Florida water quality experts call out proposed federal rollback of clean water, wetland protections
Gainesville, FL -- With only two weeks left for Floridians to comment, Florida water quality experts called out the proposed federal revisions to the Clean Water Act that could further threaten Florida’s waterways. As Florida faces increasingly severe water quality challenges, the administration’s Dirty Water Rule would strip federal protections from thousands of waterways across the country, including in Florida.
“The water pollution crisis that our nation faced fifty years ago is no distant memory for many of us. It is thanks to the Clean Water Act that we have made significant progress in making our water safer for swimming, fishing, and drinking,” said Environment Florida’s Jenna Stevens.
The Environmental Protection Agency (EPA) published its proposed replacement for the Clean Water Rule in the Federal Register on Feb. 14, initiating the 60-day public comment period, which closes on April 15th.
Director of the Howard T. Odum Center for Wetlands, David Kaplan warned that nationally “17 million acres of isolated wetlands—about the size of the state of Maine—could be lost because of the rollback of the Clean Water Rule.”
Dr. David Kaplan, Director of the Howard T. Odum Center for Wetlands at the University of Florida
If enacted, the Dirty Water Rule would replace the Clean Water Rule, which restored federal protections to more than half our nation’s streams and millions of acres of wetlands. The Clean Water Rule had the backing of more than 1,000 scientific studies and supporting comments from more than 1 million Americans.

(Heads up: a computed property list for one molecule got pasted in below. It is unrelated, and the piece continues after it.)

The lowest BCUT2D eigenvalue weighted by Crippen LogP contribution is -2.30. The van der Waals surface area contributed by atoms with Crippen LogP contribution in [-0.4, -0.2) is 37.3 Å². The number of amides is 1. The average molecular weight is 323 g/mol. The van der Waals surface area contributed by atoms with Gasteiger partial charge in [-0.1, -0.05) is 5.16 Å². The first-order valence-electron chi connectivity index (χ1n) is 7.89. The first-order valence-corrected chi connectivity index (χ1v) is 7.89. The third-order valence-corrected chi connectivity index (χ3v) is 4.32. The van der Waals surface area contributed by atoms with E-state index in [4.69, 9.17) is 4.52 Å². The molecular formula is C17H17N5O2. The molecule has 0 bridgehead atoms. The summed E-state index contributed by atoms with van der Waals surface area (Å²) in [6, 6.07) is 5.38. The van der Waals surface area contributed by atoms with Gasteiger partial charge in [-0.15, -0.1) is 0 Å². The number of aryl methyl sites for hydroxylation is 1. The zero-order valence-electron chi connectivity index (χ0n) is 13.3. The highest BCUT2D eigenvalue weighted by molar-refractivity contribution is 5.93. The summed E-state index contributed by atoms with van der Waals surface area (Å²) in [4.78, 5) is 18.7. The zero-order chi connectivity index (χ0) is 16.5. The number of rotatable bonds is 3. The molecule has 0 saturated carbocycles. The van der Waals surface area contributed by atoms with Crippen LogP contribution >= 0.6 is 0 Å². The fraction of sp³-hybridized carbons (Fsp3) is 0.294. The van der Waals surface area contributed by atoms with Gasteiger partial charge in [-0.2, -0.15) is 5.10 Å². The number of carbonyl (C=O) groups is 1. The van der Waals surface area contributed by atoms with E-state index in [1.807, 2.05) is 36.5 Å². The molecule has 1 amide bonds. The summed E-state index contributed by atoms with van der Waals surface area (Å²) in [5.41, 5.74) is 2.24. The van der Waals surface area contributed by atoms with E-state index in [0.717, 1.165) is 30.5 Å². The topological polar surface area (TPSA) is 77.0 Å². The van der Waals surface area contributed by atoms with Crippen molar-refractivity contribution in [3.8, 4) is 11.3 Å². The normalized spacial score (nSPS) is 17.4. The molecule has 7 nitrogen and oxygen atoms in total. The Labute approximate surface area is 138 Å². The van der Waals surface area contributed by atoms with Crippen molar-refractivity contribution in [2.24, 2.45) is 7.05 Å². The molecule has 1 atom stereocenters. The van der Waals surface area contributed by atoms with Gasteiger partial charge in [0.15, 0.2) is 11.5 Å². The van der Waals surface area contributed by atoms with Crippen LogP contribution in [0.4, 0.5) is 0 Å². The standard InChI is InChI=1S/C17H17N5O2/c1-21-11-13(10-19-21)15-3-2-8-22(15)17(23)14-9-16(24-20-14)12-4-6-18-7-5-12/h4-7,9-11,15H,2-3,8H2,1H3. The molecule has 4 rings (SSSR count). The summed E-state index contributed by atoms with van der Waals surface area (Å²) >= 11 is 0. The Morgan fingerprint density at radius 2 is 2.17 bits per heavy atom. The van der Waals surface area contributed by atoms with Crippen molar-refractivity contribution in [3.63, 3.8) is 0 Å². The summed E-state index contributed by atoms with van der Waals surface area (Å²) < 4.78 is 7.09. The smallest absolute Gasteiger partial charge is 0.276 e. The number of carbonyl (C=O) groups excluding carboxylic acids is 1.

“The health of Florida’s rivers, lakes, and bays depends on the streams that feed them and the wetlands that filter out dangerous toxins. Eliminating protections from these waterways would put the drinking water sources for up to 117 million Americans at risk of pollution,” Stevens continued.
Jenna Stevens, Campaign Organizer for Environment Florida
"All water is connected. Our springs, rivers, lakes, streams, and aquifer depend upon one another to maintain healthy flows and water quality,” said Heather Obara Esq. of the Florida Springs Institute. “A majority of Floridians rely upon the Floridan aquifer as a drinking water source. Our right to clean water should not be jeopardized by the federal government's refusal to regulate surface impacts that affect the health of our groundwater."
Heather Obara Esq., Associate Director, Howard T. Odum Florida Springs Institute
"You don’t have to be a hydrologist to understand that water flows downhill. Removing protections for headwater streams and wetlands means degradation of all of our water resources,” said Dr. Kaplan. “Unfortunately the proposed rule ignores the scientific consensus, including science produced by the EPA itself.”
Environment Florida Research & Policy Center is a statewide, citizen based environmental advocacy organization working for clean air, clean water and open space.